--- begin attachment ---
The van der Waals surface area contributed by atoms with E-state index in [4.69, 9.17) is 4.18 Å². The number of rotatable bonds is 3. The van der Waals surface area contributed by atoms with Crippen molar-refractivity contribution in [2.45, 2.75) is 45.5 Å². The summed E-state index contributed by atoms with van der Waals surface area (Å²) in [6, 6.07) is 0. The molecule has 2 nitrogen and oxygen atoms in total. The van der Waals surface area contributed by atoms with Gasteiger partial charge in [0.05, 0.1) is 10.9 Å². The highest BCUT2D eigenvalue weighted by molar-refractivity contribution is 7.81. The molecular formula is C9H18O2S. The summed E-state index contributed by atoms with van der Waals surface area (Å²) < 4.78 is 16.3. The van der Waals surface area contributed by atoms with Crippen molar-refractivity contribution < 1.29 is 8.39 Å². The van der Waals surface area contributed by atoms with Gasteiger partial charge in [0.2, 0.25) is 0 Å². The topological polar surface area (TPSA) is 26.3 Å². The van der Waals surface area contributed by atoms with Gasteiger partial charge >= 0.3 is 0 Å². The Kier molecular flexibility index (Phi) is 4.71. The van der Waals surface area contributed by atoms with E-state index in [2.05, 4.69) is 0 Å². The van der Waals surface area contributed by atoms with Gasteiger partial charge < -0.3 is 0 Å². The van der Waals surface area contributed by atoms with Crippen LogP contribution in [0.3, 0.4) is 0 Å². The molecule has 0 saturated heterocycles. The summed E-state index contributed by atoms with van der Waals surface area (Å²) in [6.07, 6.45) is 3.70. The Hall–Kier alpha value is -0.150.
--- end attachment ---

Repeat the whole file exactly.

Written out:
The van der Waals surface area contributed by atoms with E-state index in [4.69, 9.17) is 4.18 Å². The number of rotatable bonds is 3. The van der Waals surface area contributed by atoms with Crippen molar-refractivity contribution in [2.45, 2.75) is 45.5 Å². The summed E-state index contributed by atoms with van der Waals surface area (Å²) in [6, 6.07) is 0. The molecule has 2 nitrogen and oxygen atoms in total. The van der Waals surface area contributed by atoms with Gasteiger partial charge in [0.05, 0.1) is 10.9 Å². The highest BCUT2D eigenvalue weighted by molar-refractivity contribution is 7.81. The molecular formula is C9H18O2S. The summed E-state index contributed by atoms with van der Waals surface area (Å²) < 4.78 is 16.3. The van der Waals surface area contributed by atoms with Crippen molar-refractivity contribution < 1.29 is 8.39 Å². The van der Waals surface area contributed by atoms with Gasteiger partial charge in [0.2, 0.25) is 0 Å². The topological polar surface area (TPSA) is 26.3 Å². The van der Waals surface area contributed by atoms with Gasteiger partial charge >= 0.3 is 0 Å². The Kier molecular flexibility index (Phi) is 4.71. The van der Waals surface area contributed by atoms with E-state index in [2.05, 4.69) is 0 Å². The van der Waals surface area contributed by atoms with Gasteiger partial charge < -0.3 is 0 Å². The van der Waals surface area contributed by atoms with Crippen LogP contribution in [0.3, 0.4) is 0 Å². The molecule has 0 saturated heterocycles. The summed E-state index contributed by atoms with van der Waals surface area (Å²) in [6.07, 6.45) is 3.70. The Hall–Kier alpha value is -0.150.